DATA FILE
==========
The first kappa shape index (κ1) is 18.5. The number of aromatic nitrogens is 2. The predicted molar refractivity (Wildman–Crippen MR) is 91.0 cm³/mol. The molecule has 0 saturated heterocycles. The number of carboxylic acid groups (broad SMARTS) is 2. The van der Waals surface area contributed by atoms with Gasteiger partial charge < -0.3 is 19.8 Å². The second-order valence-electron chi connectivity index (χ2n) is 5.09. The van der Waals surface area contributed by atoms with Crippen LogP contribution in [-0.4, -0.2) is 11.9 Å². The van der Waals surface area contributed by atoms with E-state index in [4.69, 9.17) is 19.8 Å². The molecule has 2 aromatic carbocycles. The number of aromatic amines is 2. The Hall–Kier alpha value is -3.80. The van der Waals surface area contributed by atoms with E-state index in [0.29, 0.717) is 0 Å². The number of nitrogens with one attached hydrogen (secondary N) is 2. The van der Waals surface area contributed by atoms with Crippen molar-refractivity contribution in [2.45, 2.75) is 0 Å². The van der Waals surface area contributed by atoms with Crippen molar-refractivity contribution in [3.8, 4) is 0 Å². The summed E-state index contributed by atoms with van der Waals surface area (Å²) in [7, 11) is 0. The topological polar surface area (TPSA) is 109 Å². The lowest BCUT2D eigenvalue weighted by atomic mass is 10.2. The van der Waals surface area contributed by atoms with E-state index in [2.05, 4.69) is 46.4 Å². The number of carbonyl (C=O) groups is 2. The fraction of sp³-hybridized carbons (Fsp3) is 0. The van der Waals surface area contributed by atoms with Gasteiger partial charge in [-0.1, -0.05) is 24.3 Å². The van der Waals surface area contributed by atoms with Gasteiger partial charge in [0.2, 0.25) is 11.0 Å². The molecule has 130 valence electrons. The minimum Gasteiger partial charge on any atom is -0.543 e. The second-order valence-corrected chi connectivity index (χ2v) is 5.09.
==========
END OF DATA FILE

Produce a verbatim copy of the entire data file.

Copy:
The first kappa shape index (κ1) is 18.5. The number of aromatic nitrogens is 2. The predicted molar refractivity (Wildman–Crippen MR) is 91.0 cm³/mol. The molecule has 0 saturated heterocycles. The number of carboxylic acid groups (broad SMARTS) is 2. The van der Waals surface area contributed by atoms with Gasteiger partial charge < -0.3 is 19.8 Å². The second-order valence-electron chi connectivity index (χ2n) is 5.09. The van der Waals surface area contributed by atoms with Crippen LogP contribution in [-0.4, -0.2) is 11.9 Å². The van der Waals surface area contributed by atoms with E-state index in [4.69, 9.17) is 19.8 Å². The molecule has 2 aromatic carbocycles. The number of aromatic amines is 2. The Hall–Kier alpha value is -3.80. The van der Waals surface area contributed by atoms with E-state index in [0.29, 0.717) is 0 Å². The number of nitrogens with one attached hydrogen (secondary N) is 2. The van der Waals surface area contributed by atoms with Crippen molar-refractivity contribution in [2.45, 2.75) is 0 Å². The van der Waals surface area contributed by atoms with Crippen molar-refractivity contribution in [3.8, 4) is 0 Å². The summed E-state index contributed by atoms with van der Waals surface area (Å²) in [7, 11) is 0. The topological polar surface area (TPSA) is 109 Å². The lowest BCUT2D eigenvalue weighted by atomic mass is 10.2. The van der Waals surface area contributed by atoms with E-state index in [2.05, 4.69) is 46.4 Å². The number of carbonyl (C=O) groups is 2. The fraction of sp³-hybridized carbons (Fsp3) is 0. The van der Waals surface area contributed by atoms with Gasteiger partial charge in [-0.1, -0.05) is 24.3 Å². The van der Waals surface area contributed by atoms with Gasteiger partial charge in [0.2, 0.25) is 11.0 Å². The molecule has 130 valence electrons. The minimum Gasteiger partial charge on any atom is -0.543 e. The second-order valence-corrected chi connectivity index (χ2v) is 5.09.